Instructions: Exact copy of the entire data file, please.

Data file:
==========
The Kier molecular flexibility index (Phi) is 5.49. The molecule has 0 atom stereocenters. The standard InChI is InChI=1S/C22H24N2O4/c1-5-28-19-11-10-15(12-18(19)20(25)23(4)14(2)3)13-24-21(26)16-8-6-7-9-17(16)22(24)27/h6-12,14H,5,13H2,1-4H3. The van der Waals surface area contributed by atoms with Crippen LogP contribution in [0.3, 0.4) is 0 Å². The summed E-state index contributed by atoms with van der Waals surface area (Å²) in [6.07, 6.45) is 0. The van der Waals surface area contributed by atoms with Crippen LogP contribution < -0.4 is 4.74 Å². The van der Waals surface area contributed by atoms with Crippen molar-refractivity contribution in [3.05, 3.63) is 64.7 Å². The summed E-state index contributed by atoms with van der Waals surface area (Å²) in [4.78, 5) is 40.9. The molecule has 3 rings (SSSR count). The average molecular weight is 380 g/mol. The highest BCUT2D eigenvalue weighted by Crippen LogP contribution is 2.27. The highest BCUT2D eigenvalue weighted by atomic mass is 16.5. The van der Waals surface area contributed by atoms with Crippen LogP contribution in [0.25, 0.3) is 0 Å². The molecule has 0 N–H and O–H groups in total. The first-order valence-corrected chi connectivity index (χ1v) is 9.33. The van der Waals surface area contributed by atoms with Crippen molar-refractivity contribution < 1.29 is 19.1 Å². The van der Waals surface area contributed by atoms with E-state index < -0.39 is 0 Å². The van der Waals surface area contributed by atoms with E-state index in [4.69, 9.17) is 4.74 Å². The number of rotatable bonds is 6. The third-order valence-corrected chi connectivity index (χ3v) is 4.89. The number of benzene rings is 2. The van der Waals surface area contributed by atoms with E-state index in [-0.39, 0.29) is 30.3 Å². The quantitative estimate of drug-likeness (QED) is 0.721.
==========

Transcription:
The Kier molecular flexibility index (Phi) is 5.49. The molecule has 0 atom stereocenters. The standard InChI is InChI=1S/C22H24N2O4/c1-5-28-19-11-10-15(12-18(19)20(25)23(4)14(2)3)13-24-21(26)16-8-6-7-9-17(16)22(24)27/h6-12,14H,5,13H2,1-4H3. The van der Waals surface area contributed by atoms with Crippen LogP contribution in [0.3, 0.4) is 0 Å². The summed E-state index contributed by atoms with van der Waals surface area (Å²) in [6.07, 6.45) is 0. The van der Waals surface area contributed by atoms with Crippen LogP contribution < -0.4 is 4.74 Å². The van der Waals surface area contributed by atoms with Crippen molar-refractivity contribution in [3.05, 3.63) is 64.7 Å². The summed E-state index contributed by atoms with van der Waals surface area (Å²) in [4.78, 5) is 40.9. The molecule has 3 rings (SSSR count). The average molecular weight is 380 g/mol. The highest BCUT2D eigenvalue weighted by Crippen LogP contribution is 2.27. The highest BCUT2D eigenvalue weighted by atomic mass is 16.5. The van der Waals surface area contributed by atoms with Crippen LogP contribution in [0.25, 0.3) is 0 Å². The molecule has 0 N–H and O–H groups in total. The first-order valence-corrected chi connectivity index (χ1v) is 9.33. The van der Waals surface area contributed by atoms with Crippen molar-refractivity contribution < 1.29 is 19.1 Å². The van der Waals surface area contributed by atoms with E-state index < -0.39 is 0 Å². The van der Waals surface area contributed by atoms with E-state index in [4.69, 9.17) is 4.74 Å². The number of rotatable bonds is 6. The third-order valence-corrected chi connectivity index (χ3v) is 4.89. The number of benzene rings is 2. The van der Waals surface area contributed by atoms with E-state index in [-0.39, 0.29) is 30.3 Å². The quantitative estimate of drug-likeness (QED) is 0.721.